Since Elon Musk’s high-profile crypto environmental rant in mid-May 2021, many have been fully convinced of the asset’s negative carbon footprint. At the time, Space X and Tesla’s CEO let millions of Twitter followers know that his companies would reinstall crypto payments only “when there is confirmation of reasonable (~50%) clean energy use by miners with a positive future trend”. Although this caused the crypto market to crash spectacularly, it also had positive consequences: Musk’s demand immediately made “green mining” popular and also led to the founding of the so-called Bitcoin Mining Council (“Bitcoin Mining Council”). This is an association of North American miners and numerous Bitcoin companies. Their goal is to make crypto mining more environmentally friendly. 

This can be achieved, for example, by using clean sources such as geothermal energy or hydropower. Critics fear a lack of objectivity, as many of the council members have an increased financial interest in crypto’s success. 

First and foremost, MicroStrategy CEO Michael Saylor. His company holds 105,085 Bitcoins (as of June 2021), and he himself holds another 17,732 BTC. However, the council’s analyzes and reports are subject to rigorous scrutiny – both by Bitcoin opponents and proponents, as well as by the media and academia. The Council itself also regularly discusses the results in detail online.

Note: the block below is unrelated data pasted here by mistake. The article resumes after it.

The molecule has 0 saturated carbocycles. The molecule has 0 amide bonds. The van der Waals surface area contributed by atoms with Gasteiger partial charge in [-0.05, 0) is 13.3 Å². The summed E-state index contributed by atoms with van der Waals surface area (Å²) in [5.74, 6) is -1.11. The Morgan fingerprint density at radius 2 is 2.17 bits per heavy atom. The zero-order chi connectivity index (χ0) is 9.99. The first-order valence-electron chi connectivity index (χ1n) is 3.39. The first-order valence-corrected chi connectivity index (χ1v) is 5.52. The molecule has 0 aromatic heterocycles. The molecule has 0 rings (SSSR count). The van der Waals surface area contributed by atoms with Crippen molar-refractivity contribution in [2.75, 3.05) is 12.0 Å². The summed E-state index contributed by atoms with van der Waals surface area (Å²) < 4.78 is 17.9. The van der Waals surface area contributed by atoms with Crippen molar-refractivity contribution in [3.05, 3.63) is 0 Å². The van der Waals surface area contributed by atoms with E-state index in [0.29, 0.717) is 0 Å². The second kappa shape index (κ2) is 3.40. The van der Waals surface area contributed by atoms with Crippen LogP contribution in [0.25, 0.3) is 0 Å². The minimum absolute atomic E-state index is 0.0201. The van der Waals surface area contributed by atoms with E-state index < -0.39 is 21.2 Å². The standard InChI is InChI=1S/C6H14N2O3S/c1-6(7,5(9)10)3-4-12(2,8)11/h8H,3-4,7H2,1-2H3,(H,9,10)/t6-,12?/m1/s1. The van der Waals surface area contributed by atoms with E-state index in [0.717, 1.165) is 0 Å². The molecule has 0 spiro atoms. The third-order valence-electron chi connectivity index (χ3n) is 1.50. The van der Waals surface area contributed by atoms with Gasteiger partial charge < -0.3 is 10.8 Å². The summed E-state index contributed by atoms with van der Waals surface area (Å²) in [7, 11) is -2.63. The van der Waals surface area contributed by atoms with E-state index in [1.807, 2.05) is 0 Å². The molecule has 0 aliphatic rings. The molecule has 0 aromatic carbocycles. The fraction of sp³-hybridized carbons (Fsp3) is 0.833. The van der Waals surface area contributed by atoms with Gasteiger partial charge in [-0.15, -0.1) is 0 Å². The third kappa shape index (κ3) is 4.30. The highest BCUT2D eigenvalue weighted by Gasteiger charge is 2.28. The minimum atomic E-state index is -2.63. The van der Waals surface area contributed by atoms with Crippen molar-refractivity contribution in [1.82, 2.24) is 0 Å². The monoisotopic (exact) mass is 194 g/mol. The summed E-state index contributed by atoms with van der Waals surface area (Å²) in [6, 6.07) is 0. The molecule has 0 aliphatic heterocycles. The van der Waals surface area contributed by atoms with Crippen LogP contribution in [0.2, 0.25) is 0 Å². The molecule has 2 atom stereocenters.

Bitcoin mining is getting greener

In the report for the third quarter of 2021, Verbund comments: “The members of the council would currently use electricity with a sustainable mix of 65.9%. This would result in an increase to 57.7% for the global crypto mining industry in the sustainable electricity mix.” 

That in turn represents a 3% increase over the previous quarter and a significant increase over the 50% required by Elon Musk. Crypto consequently runs on a higher mix of sustainable energy than any other major country or industry. The crypto ban in China and the subsequent miner exodus also brought the movement to the industry. 

Bitcoin bull Michael Saylor speaks of “dramatic improvements in the energy efficiency and sustainability of Bitcoin mining” – partly due to advances in semiconductor technology and the global switch to modern mining techniques. 

As early as September 2020, a study by the Cambridge Center for Alternative Finance came to a positive conclusion. According to this, the Bitcoin network consumed 39% of renewable energies at the time of the analysis. At the same time, 76% of miners would have used renewable energy “in some form”. If the numbers are correct, Bitcoin’s energy mix consequently contains less carbon from year to year. According to the World Economic Forum, crypto could also be used to store surplus renewable energy, for example from households. Yet another optimistic perspective for the future development of the cryptocurrency mining industry. 

El Salvador – the green mining pioneer

It turns out that the Bitcoin network could not only be less environmentally harmful than assumed – it also offers effective incentives for the generation of clean energy. The latest example is El Salvador. The country declared digital coins to become a means of payment by law in September 2021, and now coins are already being mined there is a greenway – using volcanic energy. A corresponding mining farm has been put into action. 

Cryptocurrency mining using geothermal energy: this is absolutely clean, completely renewable, and without emissions, according to President Nayib Bukele. At the same time, he lured crypto miners to his country through Twitter, referring to dream beaches, raving about properties in top locations, and promising tax breaks. Crypto and the environment, it seems, may yet become friends.